Michigan's Lieutenant Governor Brian Calley was the surprise guest speaker at Robert Kolt's Intro to PR class (ADV 260) on Friday, Oct. 25, and talked about the importance of communications in his job and within state politics.
It was the first time Calley, who graduated from MSU in 1998 with a BA in general business, spoke before a class of college students as lieutenant governor.
"There are a lot of people who will tell you what you should do with your life, and life is way too short to live out someone else's dreams," Calley told the class. "At the end of the day, you are the one who has to live your life. If there is something you want to do, there is no better time to do it."
As an undergraduate student, Calley took Kolt's Media Relations for Professionals course.
"I view that class as one of the most relevant courses that I use today," Calley said. "It gave the nuts and bolts of how to communicate and communicate well and taught us how to make persuasive arguments and how not to fall into traps."
Kolt is an instructor in the Advertising + Public Relations department as well as the president and CEO of Kolt Communications, Inc., a privately owned communications corporation in Okemos, Mich. In 2012, Governor Rick Snyder appointed him a member of the Michigan Community Service Commission. He also served as the volunteer president of the American Association of Retired Persons (AARP) Michigan in 2012. It was through these appointments that Kolt reconnected with Calley and later invited him to speak to his class.
"This was a great opportunity for my students to hear a political leader talk about how he uses communication in his job every day and how important PR is within that leadership position," Kolt said.
Calley talked to the class about the changes made by Gov. Snyder's administration and the lessons learned about the importance of having a communication plan and effectively executing that plan.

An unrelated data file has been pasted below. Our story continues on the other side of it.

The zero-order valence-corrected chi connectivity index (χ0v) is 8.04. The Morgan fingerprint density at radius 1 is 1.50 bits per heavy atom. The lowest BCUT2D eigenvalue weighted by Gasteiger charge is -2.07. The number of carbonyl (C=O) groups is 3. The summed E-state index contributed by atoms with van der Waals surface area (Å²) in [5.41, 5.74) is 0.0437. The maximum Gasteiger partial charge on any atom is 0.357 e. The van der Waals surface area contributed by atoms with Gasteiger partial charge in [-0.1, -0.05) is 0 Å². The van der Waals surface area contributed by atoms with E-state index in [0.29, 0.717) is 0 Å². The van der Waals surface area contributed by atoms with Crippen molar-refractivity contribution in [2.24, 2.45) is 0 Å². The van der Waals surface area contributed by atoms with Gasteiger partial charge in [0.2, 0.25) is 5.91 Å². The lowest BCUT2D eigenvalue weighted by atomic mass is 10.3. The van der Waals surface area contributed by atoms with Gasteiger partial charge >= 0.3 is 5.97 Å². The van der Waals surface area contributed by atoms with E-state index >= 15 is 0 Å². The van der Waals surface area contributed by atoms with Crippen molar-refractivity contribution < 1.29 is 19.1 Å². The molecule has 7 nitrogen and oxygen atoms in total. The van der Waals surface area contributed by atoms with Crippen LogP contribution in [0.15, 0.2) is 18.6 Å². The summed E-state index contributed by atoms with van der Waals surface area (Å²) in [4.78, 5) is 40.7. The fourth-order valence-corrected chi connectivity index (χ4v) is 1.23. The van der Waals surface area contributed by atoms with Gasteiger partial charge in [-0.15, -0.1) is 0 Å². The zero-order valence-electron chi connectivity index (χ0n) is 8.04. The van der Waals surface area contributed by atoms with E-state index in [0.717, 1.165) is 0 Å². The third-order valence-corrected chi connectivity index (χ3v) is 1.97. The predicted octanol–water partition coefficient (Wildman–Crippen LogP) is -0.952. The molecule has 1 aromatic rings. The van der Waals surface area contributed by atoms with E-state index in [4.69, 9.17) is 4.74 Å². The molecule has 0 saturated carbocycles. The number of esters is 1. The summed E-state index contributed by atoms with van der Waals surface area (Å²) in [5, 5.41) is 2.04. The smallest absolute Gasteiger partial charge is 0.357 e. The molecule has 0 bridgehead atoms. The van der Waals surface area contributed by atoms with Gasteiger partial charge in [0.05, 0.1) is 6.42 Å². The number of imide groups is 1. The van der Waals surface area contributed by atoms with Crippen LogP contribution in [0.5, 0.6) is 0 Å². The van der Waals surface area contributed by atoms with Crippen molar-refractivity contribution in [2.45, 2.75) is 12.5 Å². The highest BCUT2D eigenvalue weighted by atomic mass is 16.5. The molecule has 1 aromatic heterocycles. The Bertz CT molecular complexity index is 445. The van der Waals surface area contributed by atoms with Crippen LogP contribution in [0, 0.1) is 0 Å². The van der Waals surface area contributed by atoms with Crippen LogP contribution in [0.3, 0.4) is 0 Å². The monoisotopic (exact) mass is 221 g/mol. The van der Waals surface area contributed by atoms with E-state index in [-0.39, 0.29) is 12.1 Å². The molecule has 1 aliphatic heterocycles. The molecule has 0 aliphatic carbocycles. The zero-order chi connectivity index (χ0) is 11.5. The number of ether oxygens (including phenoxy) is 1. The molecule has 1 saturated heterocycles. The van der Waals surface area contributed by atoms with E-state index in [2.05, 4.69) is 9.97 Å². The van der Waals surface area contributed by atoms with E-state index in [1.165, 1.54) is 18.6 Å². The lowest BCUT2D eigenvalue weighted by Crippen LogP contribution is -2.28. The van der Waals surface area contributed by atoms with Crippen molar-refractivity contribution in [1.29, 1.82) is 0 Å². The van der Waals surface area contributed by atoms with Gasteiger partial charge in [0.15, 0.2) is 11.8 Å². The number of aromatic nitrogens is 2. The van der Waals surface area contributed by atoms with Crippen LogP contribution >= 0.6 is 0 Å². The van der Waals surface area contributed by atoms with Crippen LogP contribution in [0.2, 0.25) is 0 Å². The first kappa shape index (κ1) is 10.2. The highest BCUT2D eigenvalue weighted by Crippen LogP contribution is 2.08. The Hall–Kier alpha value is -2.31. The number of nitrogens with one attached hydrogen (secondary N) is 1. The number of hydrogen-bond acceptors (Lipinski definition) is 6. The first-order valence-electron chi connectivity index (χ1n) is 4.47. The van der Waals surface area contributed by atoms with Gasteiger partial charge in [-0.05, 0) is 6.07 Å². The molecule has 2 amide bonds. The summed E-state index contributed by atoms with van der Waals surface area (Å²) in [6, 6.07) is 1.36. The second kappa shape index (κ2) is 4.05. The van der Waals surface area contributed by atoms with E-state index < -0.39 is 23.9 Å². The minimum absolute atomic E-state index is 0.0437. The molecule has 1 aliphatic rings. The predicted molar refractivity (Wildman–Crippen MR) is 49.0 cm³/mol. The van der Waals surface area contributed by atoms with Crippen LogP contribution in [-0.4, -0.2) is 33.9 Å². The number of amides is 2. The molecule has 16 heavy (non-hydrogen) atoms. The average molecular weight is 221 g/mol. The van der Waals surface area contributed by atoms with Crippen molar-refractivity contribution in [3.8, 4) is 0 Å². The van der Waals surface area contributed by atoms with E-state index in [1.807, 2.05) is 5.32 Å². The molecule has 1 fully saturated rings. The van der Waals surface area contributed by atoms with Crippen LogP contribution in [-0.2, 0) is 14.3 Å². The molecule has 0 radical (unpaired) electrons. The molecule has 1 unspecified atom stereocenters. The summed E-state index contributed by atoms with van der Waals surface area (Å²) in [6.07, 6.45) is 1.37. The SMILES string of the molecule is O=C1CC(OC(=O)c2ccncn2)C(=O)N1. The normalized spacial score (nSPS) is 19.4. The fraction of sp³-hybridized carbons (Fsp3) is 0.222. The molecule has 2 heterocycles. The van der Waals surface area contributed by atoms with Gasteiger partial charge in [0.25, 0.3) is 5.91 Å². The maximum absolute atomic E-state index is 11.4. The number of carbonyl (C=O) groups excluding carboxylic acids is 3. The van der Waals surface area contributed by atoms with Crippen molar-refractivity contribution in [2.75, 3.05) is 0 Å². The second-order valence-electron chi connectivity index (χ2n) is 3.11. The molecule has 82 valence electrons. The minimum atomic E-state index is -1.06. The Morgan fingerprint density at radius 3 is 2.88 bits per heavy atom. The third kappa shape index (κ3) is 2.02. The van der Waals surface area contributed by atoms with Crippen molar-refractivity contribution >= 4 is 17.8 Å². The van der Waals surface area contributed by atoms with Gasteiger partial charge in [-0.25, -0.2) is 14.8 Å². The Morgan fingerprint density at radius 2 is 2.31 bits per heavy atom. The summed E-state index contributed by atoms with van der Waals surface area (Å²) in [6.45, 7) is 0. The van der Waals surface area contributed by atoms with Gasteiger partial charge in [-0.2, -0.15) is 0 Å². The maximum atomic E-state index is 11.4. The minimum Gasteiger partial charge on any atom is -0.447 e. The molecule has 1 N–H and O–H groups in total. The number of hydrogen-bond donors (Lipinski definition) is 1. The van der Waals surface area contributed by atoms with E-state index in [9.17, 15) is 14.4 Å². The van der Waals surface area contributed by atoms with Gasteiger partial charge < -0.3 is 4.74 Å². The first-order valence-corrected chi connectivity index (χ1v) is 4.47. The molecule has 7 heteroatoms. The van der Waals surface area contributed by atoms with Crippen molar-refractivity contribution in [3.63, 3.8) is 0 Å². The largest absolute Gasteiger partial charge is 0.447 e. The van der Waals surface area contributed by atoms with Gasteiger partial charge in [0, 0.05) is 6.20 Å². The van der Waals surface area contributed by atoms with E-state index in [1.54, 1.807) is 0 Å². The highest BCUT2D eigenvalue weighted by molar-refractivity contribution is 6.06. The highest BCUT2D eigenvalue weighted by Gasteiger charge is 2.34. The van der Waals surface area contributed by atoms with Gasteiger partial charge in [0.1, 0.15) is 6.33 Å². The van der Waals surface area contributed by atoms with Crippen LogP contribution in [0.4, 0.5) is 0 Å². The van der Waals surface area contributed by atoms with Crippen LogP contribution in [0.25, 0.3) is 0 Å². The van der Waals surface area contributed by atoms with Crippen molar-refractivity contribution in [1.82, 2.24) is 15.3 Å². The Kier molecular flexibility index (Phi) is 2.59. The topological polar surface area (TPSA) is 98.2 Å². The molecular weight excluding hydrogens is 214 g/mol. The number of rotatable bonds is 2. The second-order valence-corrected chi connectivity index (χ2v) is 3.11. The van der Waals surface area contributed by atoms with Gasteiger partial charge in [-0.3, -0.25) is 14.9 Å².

"We went in and made big changes, and whenever you make big changes, it will come with a certain amount of controversy," Calley said. "We found when we told the stories behind what these changes meant, and when we reduced it down to things that meant something to people, there was a better understanding of what we were trying to do."
Calley, whose daughter has autism, also talked about the role he played in leading a successful legislative push to require insurance companies cover evidence-based treatments for autism and how important it was to that effort to tell his own story.
"To have the lieutenant governor share his personal experiences with students, it is a rare and unique opportunity at MSU," Kolt said.
Calley also answered questions from the class and stayed afterward to meet with students.
"This is a big part of the MSU experience to have these fantastic opportunities to meet people like the lieutenant governor," said Alyssa Sturm, a junior Advertising major with a specialization in PR.
At age 36, Calley is the youngest lieutenant governor in the United States and the second youngest in Michigan history. He was sworn in as the 61st lieutenant governor of Michigan on New Year's Day 2011.
"My education here served me well," Calley told a group of students after the class. "The MSU identifier is at a different level than any other schools. It helps you get in the door with other Spartans, and we are everywhere."Share via these networks: